Introduction of portable computed tomography scanners, in the treatment of acute stroke patients via telemedicine in remote communities

Int J Stroke. 2010 Apr;5(2):62-6. doi: 10.1111/j.1747-4949.2010.00408.x.


Background: Thrombolysis is an established treatment in selected patients who present early to hospital after symptoms of acute ischaemic stroke. Treatment can only be offered after the patient has been assessed by highly trained physicians and imaging studies have ruled out a brain haemorrhage. This limits the wider availability of thrombolysis to patients in remote communities, especially in countries with limited resources. There has been considerable success with the use of TeleStroke to overcome such barriers. TeleStroke is feasible in remote hospitals provided there is an available computed tomography scanner, a fundamental prerequisite in the assessment of acute stroke and thrombolysis. This is a luxury not widely available, especially in remote sites. Recently, Neurologica introduced a portable computed tomography scanner that can be operated after minimal training.

Methods: We report our preliminary experience with the portable computed tomography scanner in a remote community where Telemedicine was successfully used to evaluate and treat patients presenting with symptoms suggestive of an acute ischaemic stroke. The University of Alberta Hospital in Edmonton, Canada was the 'hub' site and Wainwright Community Hospital was the 'spoke' site.

Results: Over a 3-month period, 18 patients were evaluated in the emergency department of the remote hospital where the referring physician felt that symptoms indicated potential for thrombolysis. All patients were evaluated remotely by a stroke neurologist in a TeleStroke service situated 207 km from the rural site. After clinical examination, cranial computed tomography scans were obtained with the portable scanner and evaluated by the stroke neurologist. In three patients, thrombolysis was not offered because the computed tomography showed evidence of brain haemorrhage: two intracerebral haemorrhage and one subarachnoid haemorrhage. Three patients meeting the standard criteria received thrombolysis within 4.5 h from onset of symptoms. There was a significant improvement in two patients. One patient did not make a good recovery. Repeat computed tomography scans showed a small haemorrhagic transformation in one patient. In the remaining 12 subjects, symptoms improved rapidly, were outside the window for thrombolysis, or were not consistent with an acute ischaemic stroke.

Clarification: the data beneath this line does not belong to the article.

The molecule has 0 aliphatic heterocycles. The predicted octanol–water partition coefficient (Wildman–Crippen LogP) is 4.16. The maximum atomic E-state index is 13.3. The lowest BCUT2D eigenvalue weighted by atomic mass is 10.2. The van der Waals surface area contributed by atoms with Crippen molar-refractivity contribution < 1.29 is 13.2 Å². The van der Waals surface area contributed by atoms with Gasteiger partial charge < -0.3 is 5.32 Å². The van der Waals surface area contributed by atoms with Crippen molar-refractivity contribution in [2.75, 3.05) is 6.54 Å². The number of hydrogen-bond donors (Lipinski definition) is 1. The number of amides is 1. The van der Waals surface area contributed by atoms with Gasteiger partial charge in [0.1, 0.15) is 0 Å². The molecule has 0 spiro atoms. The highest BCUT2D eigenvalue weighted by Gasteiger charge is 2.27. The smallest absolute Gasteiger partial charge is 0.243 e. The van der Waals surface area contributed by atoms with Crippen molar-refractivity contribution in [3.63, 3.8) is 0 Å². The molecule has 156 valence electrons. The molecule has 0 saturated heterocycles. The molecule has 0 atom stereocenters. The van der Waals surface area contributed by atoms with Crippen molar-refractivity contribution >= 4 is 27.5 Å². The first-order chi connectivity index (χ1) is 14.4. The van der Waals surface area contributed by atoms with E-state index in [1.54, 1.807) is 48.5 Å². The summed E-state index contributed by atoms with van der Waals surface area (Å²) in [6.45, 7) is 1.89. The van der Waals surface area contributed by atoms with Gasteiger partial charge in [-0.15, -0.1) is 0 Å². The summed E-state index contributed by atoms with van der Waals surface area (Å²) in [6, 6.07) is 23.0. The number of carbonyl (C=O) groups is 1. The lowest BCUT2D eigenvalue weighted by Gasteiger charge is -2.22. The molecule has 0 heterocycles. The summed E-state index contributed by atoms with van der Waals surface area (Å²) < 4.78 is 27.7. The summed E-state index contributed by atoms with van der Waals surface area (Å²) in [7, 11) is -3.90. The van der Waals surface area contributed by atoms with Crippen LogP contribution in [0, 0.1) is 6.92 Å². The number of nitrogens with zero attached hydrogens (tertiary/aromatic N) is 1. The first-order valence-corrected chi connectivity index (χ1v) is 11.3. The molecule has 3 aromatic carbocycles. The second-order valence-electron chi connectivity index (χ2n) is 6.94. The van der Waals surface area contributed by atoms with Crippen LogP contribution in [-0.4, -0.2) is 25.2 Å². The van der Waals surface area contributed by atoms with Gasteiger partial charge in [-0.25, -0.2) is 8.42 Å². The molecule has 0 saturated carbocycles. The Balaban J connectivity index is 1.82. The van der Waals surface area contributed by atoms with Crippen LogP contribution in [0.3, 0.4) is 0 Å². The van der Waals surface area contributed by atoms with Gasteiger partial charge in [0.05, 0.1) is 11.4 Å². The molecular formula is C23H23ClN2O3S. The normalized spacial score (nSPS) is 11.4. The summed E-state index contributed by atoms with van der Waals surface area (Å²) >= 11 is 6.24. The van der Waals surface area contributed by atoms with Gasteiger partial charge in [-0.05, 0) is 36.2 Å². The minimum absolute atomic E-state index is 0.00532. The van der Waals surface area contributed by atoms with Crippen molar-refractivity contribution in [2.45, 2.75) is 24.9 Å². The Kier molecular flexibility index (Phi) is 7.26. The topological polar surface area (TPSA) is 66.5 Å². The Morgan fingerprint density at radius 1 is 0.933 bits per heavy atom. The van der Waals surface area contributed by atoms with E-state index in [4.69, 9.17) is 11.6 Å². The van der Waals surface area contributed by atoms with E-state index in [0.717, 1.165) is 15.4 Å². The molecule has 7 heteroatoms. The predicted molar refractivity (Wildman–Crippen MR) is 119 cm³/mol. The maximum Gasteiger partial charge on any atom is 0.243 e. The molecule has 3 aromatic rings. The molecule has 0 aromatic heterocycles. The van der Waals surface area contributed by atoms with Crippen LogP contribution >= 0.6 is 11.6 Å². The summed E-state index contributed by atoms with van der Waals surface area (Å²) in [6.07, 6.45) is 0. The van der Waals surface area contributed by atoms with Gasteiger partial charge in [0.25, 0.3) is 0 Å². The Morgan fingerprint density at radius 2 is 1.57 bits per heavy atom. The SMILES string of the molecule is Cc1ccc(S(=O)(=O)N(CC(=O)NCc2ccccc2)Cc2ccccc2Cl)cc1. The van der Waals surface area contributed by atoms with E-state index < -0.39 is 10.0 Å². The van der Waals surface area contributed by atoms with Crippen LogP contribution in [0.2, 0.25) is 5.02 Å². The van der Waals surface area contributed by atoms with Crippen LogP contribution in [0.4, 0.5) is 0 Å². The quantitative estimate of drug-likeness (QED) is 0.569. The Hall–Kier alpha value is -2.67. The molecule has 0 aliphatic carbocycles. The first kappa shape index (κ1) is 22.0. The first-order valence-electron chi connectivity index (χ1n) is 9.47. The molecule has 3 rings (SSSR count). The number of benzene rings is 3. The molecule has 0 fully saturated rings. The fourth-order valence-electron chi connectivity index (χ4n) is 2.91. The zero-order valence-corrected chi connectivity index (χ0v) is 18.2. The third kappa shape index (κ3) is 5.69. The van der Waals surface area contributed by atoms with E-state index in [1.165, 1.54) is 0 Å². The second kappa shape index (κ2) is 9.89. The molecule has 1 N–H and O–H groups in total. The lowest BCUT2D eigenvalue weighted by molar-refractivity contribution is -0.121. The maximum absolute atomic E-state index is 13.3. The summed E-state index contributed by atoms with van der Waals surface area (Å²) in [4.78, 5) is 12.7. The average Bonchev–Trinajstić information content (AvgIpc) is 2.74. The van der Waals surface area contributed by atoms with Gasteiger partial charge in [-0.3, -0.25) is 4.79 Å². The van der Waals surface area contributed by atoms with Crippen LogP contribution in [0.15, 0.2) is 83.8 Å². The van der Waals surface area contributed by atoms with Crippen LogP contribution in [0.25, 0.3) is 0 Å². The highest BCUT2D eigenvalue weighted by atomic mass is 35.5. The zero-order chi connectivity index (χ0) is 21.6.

Interpretations: Our preliminary study shows that the portable scanner can be used successfully in the evaluation of patients in remote regions that are not within timely reach of stroke experts or do not have available conventional imaging with computed tomography scans. Telemedicine, in combination with the use of portable scanners, offers hope to a large remote population base that would otherwise not have access to appropriate acute stroke treatment.

MeSH terms

  • Aged
  • Alberta
  • Cerebral Hemorrhage / diagnostic imaging
  • Diagnosis, Differential
  • Female
  • Fibrinolytic Agents / therapeutic use
  • Humans
  • Internet
  • Magnetic Resonance Imaging
  • Male
  • Middle Aged
  • Stroke / diagnostic imaging*
  • Stroke / drug therapy
  • Stroke / pathology
  • Telemedicine / methods
  • Tissue Plasminogen Activator / therapeutic use
  • Tomography, X-Ray Computed / methods


  • Fibrinolytic Agents
  • Tissue Plasminogen Activator